2009.05.29: May 29, 2009: Headlines: Figures: Staff: Politics: City Government: San Antonio Express: Thanks, Mayor Hardberger, for job well done

Peace Corps Online: State: Texas: June 26, 2005: Index: PCOL Exclusive: Phil Hardberger (Staff) : 2009.05.31: May 31, 2009: Headlines: Figures: Staff: Politics: City Government: San Antonio Express: A dynamic mayor, Phil Hardberger, left his mark : 2009.05.29: May 29, 2009: Headlines: Figures: Staff: Politics: City Government: San Antonio Express: Thanks, Mayor Hardberger, for job well done

By Admin1 (admin) (151.196.232.221) on Tuesday, June 30, 2009 - 7:03 am: Edit Post

Thanks, Mayor Hardberger, for job well done

Thanks, Mayor Hardberger, for job well done

Four years ago, San Antonio city government still operated under a dark cloud of suspicion brought on by scandal and unsteady leadership. In 2004, angry voters had overwhelmingly rejected a series of charter reforms seen as benefiting those at City Hall. The former judge and bomber pilot arrived in office with an aura of authority. Then three months into his first term when Hurricane Katrina and, later, Hurricane Rita ravaged the Gulf Coast, Hardberger demonstrated how an elected leader could inspire a community and show the nation what a special place San Antonio is. Hardberger applied a steady hand to city government with prudent touches, such as his commitment not to become embroiled in partisan politics and candidate endorsements. He creatively sought public-private solutions to difficult problems, such as partnering with the business community on river improvements. Hardberger's proven leadership earned him a second term in 2007, with 77 percent of the vote. He was accessible and affable as mayor, yet firm and deliberate in charting a course he felt was essential to San Antonio's future. San Antonio Mayor Phil Hardberger served as a Peace Corps Staff member in the 1960's.

Thanks, Mayor Hardberger, for job well done

Thanks, mayor, for job well done

Phil Hardberger was an unlikely candidate for mayor of San Antonio in 2005. Two years earlier, he had retired as chief justice of the 4th Court of Appeals. His name hadn't appeared on a ballot since 1996. And two well-known incumbents on City Council had all but cleared the field of prospective candidates.

At 70, Hardberger an avid sailor and traveler could easily have decided it was time to enjoy life.

Given the choice between an idyllic retirement and the full-time headaches of a municipal office that pays little more than $77 per week, few people would choose the latter.

But a broad cross-section of residents who had come to respect Hardberger's temperament and judgment on the court of appeals called on the Air Force veteran to serve once more.

Fortunately for San Antonio, Hardberger answered the call of duty.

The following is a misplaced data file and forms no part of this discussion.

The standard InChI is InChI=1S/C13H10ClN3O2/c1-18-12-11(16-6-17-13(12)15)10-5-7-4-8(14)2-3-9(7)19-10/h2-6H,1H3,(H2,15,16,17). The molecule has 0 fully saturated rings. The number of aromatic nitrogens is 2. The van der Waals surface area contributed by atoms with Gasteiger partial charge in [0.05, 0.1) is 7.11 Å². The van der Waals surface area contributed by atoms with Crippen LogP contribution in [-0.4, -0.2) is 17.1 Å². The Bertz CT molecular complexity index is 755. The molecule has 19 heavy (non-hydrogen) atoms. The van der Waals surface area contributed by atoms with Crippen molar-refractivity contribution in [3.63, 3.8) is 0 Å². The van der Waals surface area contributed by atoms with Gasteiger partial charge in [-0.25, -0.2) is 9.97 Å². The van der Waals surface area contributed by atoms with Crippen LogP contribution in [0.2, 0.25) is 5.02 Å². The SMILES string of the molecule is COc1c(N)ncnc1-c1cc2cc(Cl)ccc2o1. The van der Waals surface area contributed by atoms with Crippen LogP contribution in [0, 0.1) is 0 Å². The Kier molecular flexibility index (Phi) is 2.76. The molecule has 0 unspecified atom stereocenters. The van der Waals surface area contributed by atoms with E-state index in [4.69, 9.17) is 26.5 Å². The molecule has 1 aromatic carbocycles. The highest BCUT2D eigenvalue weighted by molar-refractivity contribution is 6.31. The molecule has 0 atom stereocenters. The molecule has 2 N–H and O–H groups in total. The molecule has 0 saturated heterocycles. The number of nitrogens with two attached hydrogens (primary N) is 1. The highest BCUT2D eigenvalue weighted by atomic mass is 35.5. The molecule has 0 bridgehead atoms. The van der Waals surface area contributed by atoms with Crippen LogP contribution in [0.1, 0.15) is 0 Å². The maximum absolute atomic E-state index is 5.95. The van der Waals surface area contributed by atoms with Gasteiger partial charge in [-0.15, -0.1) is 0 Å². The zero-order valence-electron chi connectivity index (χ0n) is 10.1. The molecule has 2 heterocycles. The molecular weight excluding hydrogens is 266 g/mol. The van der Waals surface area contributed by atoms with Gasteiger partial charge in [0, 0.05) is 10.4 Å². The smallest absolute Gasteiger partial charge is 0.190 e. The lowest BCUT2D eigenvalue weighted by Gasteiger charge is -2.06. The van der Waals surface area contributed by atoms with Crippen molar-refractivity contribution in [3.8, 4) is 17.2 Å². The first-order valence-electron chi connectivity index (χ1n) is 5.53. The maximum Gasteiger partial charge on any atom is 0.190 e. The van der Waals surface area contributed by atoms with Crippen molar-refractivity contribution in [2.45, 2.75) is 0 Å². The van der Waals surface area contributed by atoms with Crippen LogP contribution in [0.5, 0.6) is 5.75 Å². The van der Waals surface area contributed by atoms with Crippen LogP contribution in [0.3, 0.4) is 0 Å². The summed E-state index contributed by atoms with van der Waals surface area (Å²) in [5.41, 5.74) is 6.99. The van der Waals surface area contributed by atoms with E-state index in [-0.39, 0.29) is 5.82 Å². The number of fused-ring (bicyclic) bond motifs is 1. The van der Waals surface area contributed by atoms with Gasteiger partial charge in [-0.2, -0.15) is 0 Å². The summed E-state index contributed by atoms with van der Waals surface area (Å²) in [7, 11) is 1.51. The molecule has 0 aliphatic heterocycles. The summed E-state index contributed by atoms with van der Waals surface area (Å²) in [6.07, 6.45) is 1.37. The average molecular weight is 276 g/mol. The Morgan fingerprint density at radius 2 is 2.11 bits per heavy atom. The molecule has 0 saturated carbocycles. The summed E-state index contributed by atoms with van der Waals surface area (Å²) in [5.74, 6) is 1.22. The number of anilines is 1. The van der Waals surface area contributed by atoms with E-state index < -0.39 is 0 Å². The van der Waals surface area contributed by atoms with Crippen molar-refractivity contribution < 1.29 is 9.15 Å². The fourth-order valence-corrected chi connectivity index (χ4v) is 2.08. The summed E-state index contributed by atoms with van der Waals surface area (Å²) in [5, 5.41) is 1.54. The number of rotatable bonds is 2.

Four years ago, San Antonio city government still operated under a dark cloud of suspicion brought on by scandal and unsteady leadership. In 2004, angry voters had overwhelmingly rejected a series of charter reforms seen as benefiting those at City Hall.

The former judge and bomber pilot arrived in office with an aura of authority. Then three months into his first term when Hurricane Katrina and, later, Hurricane Rita ravaged the Gulf Coast, Hardberger demonstrated how an elected leader could inspire a community and show the nation what a special place San Antonio is.

Hardberger applied a steady hand to city government with prudent touches, such as his commitment not to become embroiled in partisan politics and candidate endorsements. He creatively sought public-private solutions to difficult problems, such as partnering with the business community on river improvements.

Hardberger's proven leadership earned him a second term in 2007, with 77 percent of the vote. He was accessible and affable as mayor, yet firm and deliberate in charting a course he felt was essential to San Antonio's future.

Among the indelible marks Hardberger leaves on San Antonio are his brainchild, the Luminaria arts festival, Voelcker Park, Haven for Hope, a renovated Main Plaza, an ongoing redevelopment of the San Antonio River, loosened term limits and the Mission Verde plan to make San Antonio a leader in clean energy.

Most important, Hardberger restored trust in City Hall and demonstrated what competent leadership can accomplish.

He leaves office with San Antonio a better place than it was four years ago.

For that, all citizens should be thankful. He's finally earned that retirement.




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Headlines: May, 2009; Staff Member Phil Hardberger; Figures; Staff; Politics; City Government; Texas





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Story Source: San Antonio Express

This story has been posted in the following forums: : Headlines; Figures; Staff; Politics; City Government

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